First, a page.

Via Tarek Fatah, a Calgary conference has invited Bilal Philips as the top speaker; Philips has repeatedly said homosexuals should be executed. Get the name of the conference – The Power of Unity: Islam in a MultiCultural Canada. Some unity!

And there’s a slew of other craps, too.

Munir El-Kassem, a dentist from London, Ont., wrote a column back in 2001 that condemned the West as hypocritical and defended the Taliban regime for destroying the sixth-century Buddha statues in Bamiyan…

Shaykh Hatem Alhaj recently lost his job at the Mayo Clinic because he wrote papers in support of female circumcision. He later tried to clarify his position by saying he only supports nicking the clitoris, not cutting it right off.

And George Galloway is on the dance card too.

Abraham Ayache, chairman of the Muslim Council of Calgary, said the conference is being organized to celebrate 50 years of Islam in Calgary and is all about unity and celebrating multiculturalism…

But a recent posting on the MCC website under the heading “Ask the Imam” seems to  indicate that some of the organization’s hired imams haven’t read the memo about  cultural tolerance and unity.

In answer to a question by a single mother concerned about her children no  longer being obedient to her, an imam on the site wrote: “You should instil a  hatred for this culture and its ways in the hearts of your children.” He also  wrote: “It is haraam (forbidden) for you to give your children free rein in  forming friendships with the children of the kuffaar.”

That’s not multiculturalism. Calling people “the kuffar” is not multiculturalism. Advocating the execution of gays is not multiculturalism. Happy Canada day.


(This is a syndicated post. Read the original at FreeThoughtBlogs.)

What could possibly go wrong?

Jun 9th, 2012 4:01 pm | By

It seemed like such a good idea – spending three years, three months and three days in a Buddhist retreat seven thousand feet up an Arizona mountain, living in rustic conditions and meditating silently, with a charismatic Princeton-educated monk for a “spiritual leader,” in order to “employ yoga and deep meditation to try to answer some of life’s most profound questions.”

Wait, what?

How would yoga and deep meditation enable anyone to answer some of life’s most profound questions? Unless, I suppose, some of those questions have to do with how boring it would be to spend three years, three months and three days meditating silently, no matter how charismatic one’s Princeton-educated spiritual leader is.

Erik Brinkman, a Buddhist monk who remains one of Mr. Roach’s staunchest admirers, said, “If the definition of a cult is to follow our spiritual leader into the desert, then we are a cult.”

Yes, that’s one pretty good definition of a cult. Following spiritual leaders into the desert has “cult” written all over it. Pro tip: it’s because of the following, and the spiritual leader, and the desert.


(This is a syndicated post. Read the original at FreeThoughtBlogs.)

She won’t shut up or back down

Jun 9th, 2012 11:26 am | By

Athena Andreadis is disgusted but not surprised at the spectacle of Golden Dawn spokesman Elías Kasidhiáris hitting Liána Kanélli in the face on a tv talk show the other day.

For those sequestered in silently running nuclear submarines, Golden Dawn got 7% of the vote in the May elections, gaining seats in the parliament – the first time such a thing has happened since World War II (not counting the junta). Its platform is the standard troglodytic garbage: ethnic purity, “natural” order – which includes the de jure disenfranchisement of women and Others – and bodily violence against those who disagree. Its members regularly assault immigrants, minorities and journalists as well as other “undesirables”, with tolerance (if not cooperation) from the police and portions of the media. Serial killer Anders Breivik listed Golden Dawn in his diary as the likeliest group to “cleanse” Europe.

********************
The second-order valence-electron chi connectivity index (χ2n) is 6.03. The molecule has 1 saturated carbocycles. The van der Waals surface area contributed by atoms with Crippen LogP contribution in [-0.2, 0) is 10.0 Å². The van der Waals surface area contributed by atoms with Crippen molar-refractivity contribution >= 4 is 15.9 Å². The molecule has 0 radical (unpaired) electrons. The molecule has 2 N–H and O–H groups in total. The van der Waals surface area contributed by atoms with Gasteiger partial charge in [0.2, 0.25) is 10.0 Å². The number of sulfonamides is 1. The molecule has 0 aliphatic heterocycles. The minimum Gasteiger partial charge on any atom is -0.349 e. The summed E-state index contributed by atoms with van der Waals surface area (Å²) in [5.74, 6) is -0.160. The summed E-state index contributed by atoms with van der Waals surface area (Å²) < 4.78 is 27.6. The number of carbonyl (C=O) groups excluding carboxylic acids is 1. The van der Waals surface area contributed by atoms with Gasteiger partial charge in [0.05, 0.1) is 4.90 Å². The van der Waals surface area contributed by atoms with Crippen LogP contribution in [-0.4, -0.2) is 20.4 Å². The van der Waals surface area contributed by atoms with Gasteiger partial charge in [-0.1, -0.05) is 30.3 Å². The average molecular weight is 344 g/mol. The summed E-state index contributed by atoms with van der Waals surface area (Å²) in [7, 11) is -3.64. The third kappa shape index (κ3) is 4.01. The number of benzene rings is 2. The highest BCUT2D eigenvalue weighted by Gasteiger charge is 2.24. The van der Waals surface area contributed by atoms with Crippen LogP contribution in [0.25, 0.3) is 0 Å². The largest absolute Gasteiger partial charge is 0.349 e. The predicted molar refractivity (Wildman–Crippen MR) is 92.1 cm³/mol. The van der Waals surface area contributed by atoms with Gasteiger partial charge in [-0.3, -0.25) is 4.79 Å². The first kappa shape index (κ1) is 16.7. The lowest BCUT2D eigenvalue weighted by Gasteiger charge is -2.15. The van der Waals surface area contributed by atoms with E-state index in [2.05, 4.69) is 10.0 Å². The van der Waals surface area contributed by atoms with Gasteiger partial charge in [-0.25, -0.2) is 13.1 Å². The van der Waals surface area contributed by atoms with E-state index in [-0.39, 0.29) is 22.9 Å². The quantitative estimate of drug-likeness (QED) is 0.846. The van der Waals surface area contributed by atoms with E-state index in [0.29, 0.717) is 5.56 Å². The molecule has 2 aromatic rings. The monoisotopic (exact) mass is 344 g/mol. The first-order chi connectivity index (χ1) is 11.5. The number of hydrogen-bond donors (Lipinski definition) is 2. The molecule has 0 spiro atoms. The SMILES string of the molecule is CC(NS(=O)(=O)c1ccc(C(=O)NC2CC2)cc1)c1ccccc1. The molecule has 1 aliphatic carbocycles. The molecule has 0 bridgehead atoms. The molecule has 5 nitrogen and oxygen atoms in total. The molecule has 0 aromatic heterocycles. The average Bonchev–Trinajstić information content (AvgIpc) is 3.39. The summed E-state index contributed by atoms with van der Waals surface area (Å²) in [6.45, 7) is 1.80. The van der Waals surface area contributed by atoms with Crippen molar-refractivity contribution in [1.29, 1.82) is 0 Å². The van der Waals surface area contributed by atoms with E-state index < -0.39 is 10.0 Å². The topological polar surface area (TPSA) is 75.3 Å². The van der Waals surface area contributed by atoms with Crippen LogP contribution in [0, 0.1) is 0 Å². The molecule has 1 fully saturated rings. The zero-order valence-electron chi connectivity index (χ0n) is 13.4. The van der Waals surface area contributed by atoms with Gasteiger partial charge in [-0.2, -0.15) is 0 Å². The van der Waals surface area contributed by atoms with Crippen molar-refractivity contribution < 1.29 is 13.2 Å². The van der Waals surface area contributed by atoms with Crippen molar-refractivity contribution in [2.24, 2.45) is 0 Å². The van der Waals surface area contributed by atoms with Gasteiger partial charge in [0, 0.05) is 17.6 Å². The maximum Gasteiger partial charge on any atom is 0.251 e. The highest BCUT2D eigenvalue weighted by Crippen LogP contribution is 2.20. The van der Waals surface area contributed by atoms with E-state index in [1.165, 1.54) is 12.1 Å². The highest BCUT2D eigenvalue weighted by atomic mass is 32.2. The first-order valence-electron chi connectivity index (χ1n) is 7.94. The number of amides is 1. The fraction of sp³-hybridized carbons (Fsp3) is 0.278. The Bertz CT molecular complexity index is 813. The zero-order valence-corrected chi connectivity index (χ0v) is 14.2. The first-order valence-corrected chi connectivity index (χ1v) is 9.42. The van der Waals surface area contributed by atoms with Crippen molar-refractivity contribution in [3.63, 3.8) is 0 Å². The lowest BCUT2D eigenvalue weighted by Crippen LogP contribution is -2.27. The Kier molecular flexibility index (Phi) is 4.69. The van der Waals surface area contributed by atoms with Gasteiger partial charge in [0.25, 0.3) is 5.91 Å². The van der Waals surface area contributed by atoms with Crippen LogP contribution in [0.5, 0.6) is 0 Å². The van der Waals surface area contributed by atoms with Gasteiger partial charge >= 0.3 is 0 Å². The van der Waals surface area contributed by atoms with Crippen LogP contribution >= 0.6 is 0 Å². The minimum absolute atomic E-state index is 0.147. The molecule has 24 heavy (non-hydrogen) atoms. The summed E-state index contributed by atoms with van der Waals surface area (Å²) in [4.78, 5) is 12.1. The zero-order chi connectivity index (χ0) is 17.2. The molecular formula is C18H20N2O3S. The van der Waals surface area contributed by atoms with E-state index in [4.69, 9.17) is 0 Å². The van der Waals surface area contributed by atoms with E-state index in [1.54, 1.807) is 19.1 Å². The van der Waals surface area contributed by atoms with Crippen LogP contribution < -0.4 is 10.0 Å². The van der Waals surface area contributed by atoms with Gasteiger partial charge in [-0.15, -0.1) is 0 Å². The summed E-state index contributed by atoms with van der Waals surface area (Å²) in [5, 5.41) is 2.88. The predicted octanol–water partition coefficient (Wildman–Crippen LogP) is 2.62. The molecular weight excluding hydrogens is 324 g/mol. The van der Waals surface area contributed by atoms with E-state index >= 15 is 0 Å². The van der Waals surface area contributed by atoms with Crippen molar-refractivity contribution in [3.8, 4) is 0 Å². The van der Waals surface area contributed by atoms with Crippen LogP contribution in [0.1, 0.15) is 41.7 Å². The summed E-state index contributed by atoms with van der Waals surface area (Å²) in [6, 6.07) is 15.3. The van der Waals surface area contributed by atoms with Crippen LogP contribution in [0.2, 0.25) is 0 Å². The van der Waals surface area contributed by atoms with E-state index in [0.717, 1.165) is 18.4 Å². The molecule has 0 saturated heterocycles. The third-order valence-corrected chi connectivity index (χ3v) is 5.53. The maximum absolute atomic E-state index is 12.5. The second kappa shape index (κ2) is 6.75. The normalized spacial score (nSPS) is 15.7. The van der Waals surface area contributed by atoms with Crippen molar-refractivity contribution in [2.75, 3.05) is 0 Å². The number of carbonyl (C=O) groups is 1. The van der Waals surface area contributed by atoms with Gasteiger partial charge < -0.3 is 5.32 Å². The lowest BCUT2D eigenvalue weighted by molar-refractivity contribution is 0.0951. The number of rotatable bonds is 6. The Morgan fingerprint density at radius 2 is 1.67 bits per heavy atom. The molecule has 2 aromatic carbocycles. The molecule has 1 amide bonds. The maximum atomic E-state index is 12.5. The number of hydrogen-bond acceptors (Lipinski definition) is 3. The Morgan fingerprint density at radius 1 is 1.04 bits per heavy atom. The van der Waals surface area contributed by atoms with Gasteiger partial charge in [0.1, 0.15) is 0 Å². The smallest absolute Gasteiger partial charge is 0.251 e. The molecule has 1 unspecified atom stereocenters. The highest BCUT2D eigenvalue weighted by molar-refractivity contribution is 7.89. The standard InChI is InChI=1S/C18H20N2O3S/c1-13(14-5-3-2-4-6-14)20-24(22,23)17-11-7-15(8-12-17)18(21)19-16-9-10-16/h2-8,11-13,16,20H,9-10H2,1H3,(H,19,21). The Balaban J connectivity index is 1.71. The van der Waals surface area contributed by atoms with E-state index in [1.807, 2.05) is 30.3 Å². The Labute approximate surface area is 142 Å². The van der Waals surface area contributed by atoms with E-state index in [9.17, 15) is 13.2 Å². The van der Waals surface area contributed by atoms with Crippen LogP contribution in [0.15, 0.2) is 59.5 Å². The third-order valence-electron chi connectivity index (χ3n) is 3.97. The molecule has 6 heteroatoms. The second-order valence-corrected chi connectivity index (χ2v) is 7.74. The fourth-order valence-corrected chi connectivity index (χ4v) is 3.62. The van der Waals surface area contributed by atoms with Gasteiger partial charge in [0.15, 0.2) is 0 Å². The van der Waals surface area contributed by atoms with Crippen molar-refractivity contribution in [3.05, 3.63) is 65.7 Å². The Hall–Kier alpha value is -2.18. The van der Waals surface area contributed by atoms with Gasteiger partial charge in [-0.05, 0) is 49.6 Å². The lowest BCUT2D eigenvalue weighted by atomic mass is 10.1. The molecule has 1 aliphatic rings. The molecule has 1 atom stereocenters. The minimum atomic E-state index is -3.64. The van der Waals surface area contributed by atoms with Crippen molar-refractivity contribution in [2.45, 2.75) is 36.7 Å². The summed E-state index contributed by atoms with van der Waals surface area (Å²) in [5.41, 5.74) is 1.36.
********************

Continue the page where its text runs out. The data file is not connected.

The violence against those who disagree is not figurative violence, or “merely” threatened violence.

To anyone speaking Hellenic, it becomes obvious when you watch the video that Kasidhiáris was as well-informed as Sarah Palin. The two women, Kanélli in particular, let him know this. His response was standard: first he accused them of bringing “personal matters” (namely, his impending trial) into politics. Then, after a brief exchange of verbal insults, he flung a glass of water at Dhoúrou’s face. The three male politicians present sat through this like statues while the talk host made feeble mewling noises. The only one who did something was Kanélli, who went toward Kasidhiáris brandishing a newspaper.

To show that he doesn’t take guff from uppity broads, even ones old enough to be his mother, Kasidhiáris jumped out of his seat and hit Kanélli three times. On the face. The first was a slap. The other two were left-right closed-fist punches.

Yet again, I’m naïve. I’ve always thought that was taboo, and known to be taboo – at least taboo enough not to be done on television. Silly me.

He then threatened he would “return with reinforcements” and somehow managed to escape from the TV station to “parts unknown” (almost certainly the offices of Golden Dawn) to avoid the automatic arrest warrant for assault which, by a quirk of Hellenic law, expires within 48 hours of its issue. The police, not surprisingly, have been “unable to find him” – even though he issued a lengthy (and presumably traceable) statement from his ultra-secret location, in which he said that Kanélli should be the one to be arrested and face assault charges because she “attacked him first”. The head of his party stuck by him, arguing that the incident had been blown out of proportion and, in any case, the two women are really to blame because, well, they provoked him and what’s a manly man to do except respond (literally) two-fistedly?

The defense of men who beat up women everywhere – she provoked him. Bitchez always provoke.

Sound familiar? The tactics of cowardly bullies do not change across time and cultures. Yet even more mind-boggling is the enormous number of people who opined anonymously online that “the cunt had it coming” and “finally, someone put the fat ugly dyke in her place.” Kanélli infuriates many people because she won’t shut up or back down…

Uh oh.

(This is a syndicated post. Read the original at FreeThoughtBlogs.)